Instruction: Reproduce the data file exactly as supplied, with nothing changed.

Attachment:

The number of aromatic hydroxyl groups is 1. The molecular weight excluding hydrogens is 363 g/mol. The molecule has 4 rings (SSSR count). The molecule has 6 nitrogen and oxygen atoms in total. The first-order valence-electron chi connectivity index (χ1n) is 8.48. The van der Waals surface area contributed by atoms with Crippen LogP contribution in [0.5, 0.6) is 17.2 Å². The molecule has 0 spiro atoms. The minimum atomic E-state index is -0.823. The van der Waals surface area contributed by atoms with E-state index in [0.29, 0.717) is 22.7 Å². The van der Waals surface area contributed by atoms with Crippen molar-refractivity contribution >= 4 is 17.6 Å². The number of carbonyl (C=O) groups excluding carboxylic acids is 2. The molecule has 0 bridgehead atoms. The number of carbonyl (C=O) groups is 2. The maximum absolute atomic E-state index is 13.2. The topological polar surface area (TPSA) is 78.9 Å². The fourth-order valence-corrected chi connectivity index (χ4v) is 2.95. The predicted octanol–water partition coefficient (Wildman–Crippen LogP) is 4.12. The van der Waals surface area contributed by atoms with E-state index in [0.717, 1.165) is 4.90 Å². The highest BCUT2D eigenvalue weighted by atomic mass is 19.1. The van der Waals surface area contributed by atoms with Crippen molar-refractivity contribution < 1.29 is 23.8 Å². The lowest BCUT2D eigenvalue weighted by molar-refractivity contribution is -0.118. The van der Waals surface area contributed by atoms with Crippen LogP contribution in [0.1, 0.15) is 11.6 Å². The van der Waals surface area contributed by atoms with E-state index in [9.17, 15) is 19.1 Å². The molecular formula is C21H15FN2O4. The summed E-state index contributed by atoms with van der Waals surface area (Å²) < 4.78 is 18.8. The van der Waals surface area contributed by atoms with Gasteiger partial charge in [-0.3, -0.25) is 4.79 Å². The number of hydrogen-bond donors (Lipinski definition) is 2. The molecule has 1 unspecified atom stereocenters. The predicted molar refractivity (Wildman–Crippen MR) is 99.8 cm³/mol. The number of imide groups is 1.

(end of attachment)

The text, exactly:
The number of aromatic hydroxyl groups is 1. The molecular weight excluding hydrogens is 363 g/mol. The molecule has 4 rings (SSSR count). The molecule has 6 nitrogen and oxygen atoms in total. The first-order valence-electron chi connectivity index (χ1n) is 8.48. The van der Waals surface area contributed by atoms with Crippen LogP contribution in [0.5, 0.6) is 17.2 Å². The molecule has 0 spiro atoms. The minimum atomic E-state index is -0.823. The van der Waals surface area contributed by atoms with E-state index in [0.29, 0.717) is 22.7 Å². The van der Waals surface area contributed by atoms with Crippen molar-refractivity contribution >= 4 is 17.6 Å². The number of carbonyl (C=O) groups excluding carboxylic acids is 2. The molecule has 0 bridgehead atoms. The number of carbonyl (C=O) groups is 2. The maximum absolute atomic E-state index is 13.2. The topological polar surface area (TPSA) is 78.9 Å². The fourth-order valence-corrected chi connectivity index (χ4v) is 2.95. The predicted octanol–water partition coefficient (Wildman–Crippen LogP) is 4.12. The van der Waals surface area contributed by atoms with E-state index in [0.717, 1.165) is 4.90 Å². The highest BCUT2D eigenvalue weighted by atomic mass is 19.1. The van der Waals surface area contributed by atoms with Crippen molar-refractivity contribution < 1.29 is 23.8 Å². The lowest BCUT2D eigenvalue weighted by molar-refractivity contribution is -0.118. The van der Waals surface area contributed by atoms with Crippen LogP contribution in [0.1, 0.15) is 11.6 Å². The van der Waals surface area contributed by atoms with E-state index in [9.17, 15) is 19.1 Å². The molecular formula is C21H15FN2O4. The summed E-state index contributed by atoms with van der Waals surface area (Å²) < 4.78 is 18.8. The van der Waals surface area contributed by atoms with Gasteiger partial charge in [-0.3, -0.25) is 4.79 Å². The number of hydrogen-bond donors (Lipinski definition) is 2. The molecule has 1 unspecified atom stereocenters. The predicted molar refractivity (Wildman–Crippen MR) is 99.8 cm³/mol. The number of imide groups is 1.